Lunchtime Live (New­stalk, week­days), with host Ciara Kelly talk­ing to Labour Sen­a­tor Ivana Bacik about the wider con­text to the state­ment. Bacik, very much the ide­o­log­i­cal op­po­site of Quinn, says she is “flum­moxed” at the post, point­ing to women work­ing in the fac­to­ries in the in­dus­trial rev­o­lu­tion.

But Kelly’s treat­ment of the is­sue is more strik­ing. She de­clares her­self “some­what sorry” for Quinn: “I can feel his pain.” She goes on to sug­gests he is “strug­gling with the fact that the po­si­tion he was hop­ing to have in the world has been some­what eroded”. When Bacik deems this view “very noble”, Kelly ex­pands her point. “Men may have all the money and the power,” she muses, “but should we be prais­ing them too?” Kelly posits this with no au­di­ble in­di­ca­tion of irony, which of course only in­creases the face­tious­ness of her sen­ti­ments.

On one level, it’s not a par­tic­u­larly il­lu­mi­nat­ing con­ver­sa­tion. Kelly and Bacik talk about slightly off-topic is­sues such as the crim­i­nal­i­sa­tion of young men, but both are ob­vi­ously irked by Quinn’s at­ti­tude, even if the pre­sen­ter plays the hon­est bro­ker in arch fash­ion. But the re­ac­tion their dis­cus­sion draws is in­struc­tive, not to men­tion dis­turb­ing, as Kelly reads out the irate texts she is re­ceiv­ing from lis­ten­ers.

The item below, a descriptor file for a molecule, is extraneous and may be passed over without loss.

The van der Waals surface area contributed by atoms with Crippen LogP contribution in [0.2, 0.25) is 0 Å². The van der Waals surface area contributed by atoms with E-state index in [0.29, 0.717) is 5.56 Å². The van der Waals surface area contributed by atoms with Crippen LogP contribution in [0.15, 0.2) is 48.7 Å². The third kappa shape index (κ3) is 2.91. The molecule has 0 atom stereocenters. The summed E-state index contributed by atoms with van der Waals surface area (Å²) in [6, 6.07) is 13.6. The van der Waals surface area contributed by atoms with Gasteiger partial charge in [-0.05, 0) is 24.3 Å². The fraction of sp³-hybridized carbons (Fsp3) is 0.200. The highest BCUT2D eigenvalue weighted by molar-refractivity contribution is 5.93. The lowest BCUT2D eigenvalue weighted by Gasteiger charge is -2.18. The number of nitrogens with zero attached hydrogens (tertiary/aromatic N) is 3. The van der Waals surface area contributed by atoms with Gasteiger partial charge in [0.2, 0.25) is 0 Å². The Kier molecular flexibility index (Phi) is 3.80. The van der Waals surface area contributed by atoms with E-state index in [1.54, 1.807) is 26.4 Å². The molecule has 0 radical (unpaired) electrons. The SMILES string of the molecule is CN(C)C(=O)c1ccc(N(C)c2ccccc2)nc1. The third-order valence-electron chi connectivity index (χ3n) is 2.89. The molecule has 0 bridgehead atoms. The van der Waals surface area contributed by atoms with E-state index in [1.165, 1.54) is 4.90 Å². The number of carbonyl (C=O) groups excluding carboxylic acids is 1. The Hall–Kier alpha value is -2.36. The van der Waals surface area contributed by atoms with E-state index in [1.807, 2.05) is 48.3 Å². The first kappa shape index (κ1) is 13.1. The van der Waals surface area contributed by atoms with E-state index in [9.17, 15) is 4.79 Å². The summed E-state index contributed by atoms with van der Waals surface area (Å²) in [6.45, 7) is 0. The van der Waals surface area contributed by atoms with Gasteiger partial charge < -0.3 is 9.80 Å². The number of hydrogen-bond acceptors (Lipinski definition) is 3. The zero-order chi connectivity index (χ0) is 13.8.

One tex­ter de­scribes Ir­ish women as “lazy, fat and over­paid”, while an­other char­ac­terises the con­ver­sa­tion as “silly school­girl tit­ter­ing”. One sim­ply calls Kelly a “fem­i­nist bitch”. The pre­sen­ter draws her breath but keeps her com­po­sure. “Ob­vi­ously these guys are up­set,” she says, with ad­mirable re­straint. Bacik is more ac­cu­rate, call­ing the texts “trou­bling”.

It’s an alarm­ing piece of ra­dio, vividly il­lus­trat­ing a vi­cious strain of misog­yny that can bub­ble up in pub­lic with ap­par­ent ease. It’s hard to imag­ine a male pre­sen­ter – or colum­nist – be­ing sub­jected to abuse so de­signed to be­lit­tle or me­nace. Peo­ple should of course be treated with equal re­spect. But, to coin a phrase, men did this.

‘‘ One tex­ter de­scribes Ir­ish women as ‘lazy, fat and over­paid’, while an­other char­ac­terises the con­ver­sa­tion as ‘silly school­girl tit­ter­ing’. One sim­ply calls Kelly a ‘fem­i­nist bitch’


David Quinn: “a good that is over­whelm­ingly done by men”.